Monday, March 20, 2006


Republican woes

The GOP–in-trouble bit is becoming a familiar one this election year and sightings will only become more frequent as November approaches. Part factual-analysis, part wishful-thinking; they play on a hope/concern that the era of Republican control of the House and Senate may soon be over because of public dissatisfaction with the goings-on in Washington.

Today’s Washington Post adds to this growing collection of writings with a piece by Dan Balz and Jonathan Weisman that asserts the GOP Struggles To Define Its Message for 2006 Elections. While recounting the standard litany of woes weighing on Republicans up for re-election this year, it offers this:

“Republicans insist they remain united around core principles of smaller government, lower taxes and a strong national defense…”

I think that’s right: most Republicans are united around those core principles (although I would also throw in a restrained Judiciary). The problem is that Republican politicians don’t really trust the voters to be so. They seem to secretly believe their constituents can easily be swayed from their ranks with Democratic promises of more something for nothing. So they attempt to preempt that opposition message with their own something for nothing. Hence our latest outbreak of earmark gluttony.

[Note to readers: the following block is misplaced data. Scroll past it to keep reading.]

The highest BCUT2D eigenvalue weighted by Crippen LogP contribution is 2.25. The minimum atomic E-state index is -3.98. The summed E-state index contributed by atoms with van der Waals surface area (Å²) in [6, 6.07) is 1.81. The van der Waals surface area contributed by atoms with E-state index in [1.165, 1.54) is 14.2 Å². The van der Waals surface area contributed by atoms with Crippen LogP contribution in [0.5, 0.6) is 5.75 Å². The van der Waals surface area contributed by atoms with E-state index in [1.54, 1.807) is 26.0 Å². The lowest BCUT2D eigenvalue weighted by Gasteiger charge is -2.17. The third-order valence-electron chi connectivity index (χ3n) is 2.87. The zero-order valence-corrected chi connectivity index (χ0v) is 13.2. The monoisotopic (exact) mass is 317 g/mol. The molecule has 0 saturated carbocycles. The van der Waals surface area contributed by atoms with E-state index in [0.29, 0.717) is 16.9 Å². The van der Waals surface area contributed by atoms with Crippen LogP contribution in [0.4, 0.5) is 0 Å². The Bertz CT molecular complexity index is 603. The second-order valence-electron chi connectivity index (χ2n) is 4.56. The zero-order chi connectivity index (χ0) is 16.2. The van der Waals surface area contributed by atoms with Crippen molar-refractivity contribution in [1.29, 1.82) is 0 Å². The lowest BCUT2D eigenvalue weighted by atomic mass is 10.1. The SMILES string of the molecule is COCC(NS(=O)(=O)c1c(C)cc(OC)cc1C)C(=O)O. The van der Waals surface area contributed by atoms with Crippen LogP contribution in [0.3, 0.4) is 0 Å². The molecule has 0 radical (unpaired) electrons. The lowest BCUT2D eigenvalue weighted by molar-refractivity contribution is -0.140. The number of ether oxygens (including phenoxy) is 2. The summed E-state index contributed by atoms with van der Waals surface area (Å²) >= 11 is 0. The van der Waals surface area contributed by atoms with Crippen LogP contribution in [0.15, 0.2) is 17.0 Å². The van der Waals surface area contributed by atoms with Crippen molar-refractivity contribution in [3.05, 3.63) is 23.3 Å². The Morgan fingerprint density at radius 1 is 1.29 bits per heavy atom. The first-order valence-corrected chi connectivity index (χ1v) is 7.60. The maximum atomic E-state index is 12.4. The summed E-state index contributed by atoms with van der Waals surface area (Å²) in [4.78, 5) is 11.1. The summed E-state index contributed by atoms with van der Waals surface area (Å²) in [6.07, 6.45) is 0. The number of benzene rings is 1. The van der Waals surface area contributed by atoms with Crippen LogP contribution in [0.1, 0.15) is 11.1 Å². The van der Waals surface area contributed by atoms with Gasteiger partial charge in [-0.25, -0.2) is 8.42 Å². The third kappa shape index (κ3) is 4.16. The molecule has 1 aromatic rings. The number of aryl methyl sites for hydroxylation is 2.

Fortunately for the Republicans, they have those core principles to act as a lodestar for when they’ve gone astray. And deviating for the sake of pragmatism or expediency is turning out to be neither pragmatic nor expedient. Rick Santorum, probably as reliable a conservative as we have in the Senate, is still dogged by his inexplicable vocal support for Arlen Specter in the 2004 primary over Pat Toomey. The National Republican Senatorial Committee lags in fundraising in part because it moronically continues to insist on viciously attacking Lincoln Chaffee’s primary opponent.

The Democrats got out their vote in unprecedented numbers in 2004, only to see the Republicans match and surpass them. That base outpouring was not because of bridges to nowhere, guest worker programs or an increase in the ceiling debt. Instead it was a response to core principles. Counting on the Democrats main message of “We’re not them” not to resonate is not a viable political strategy for the Republicans. It is worrisome when so many of us who do not make our living as political wonks can so clearly that while the so-called pros apparently can’t (or won’t).

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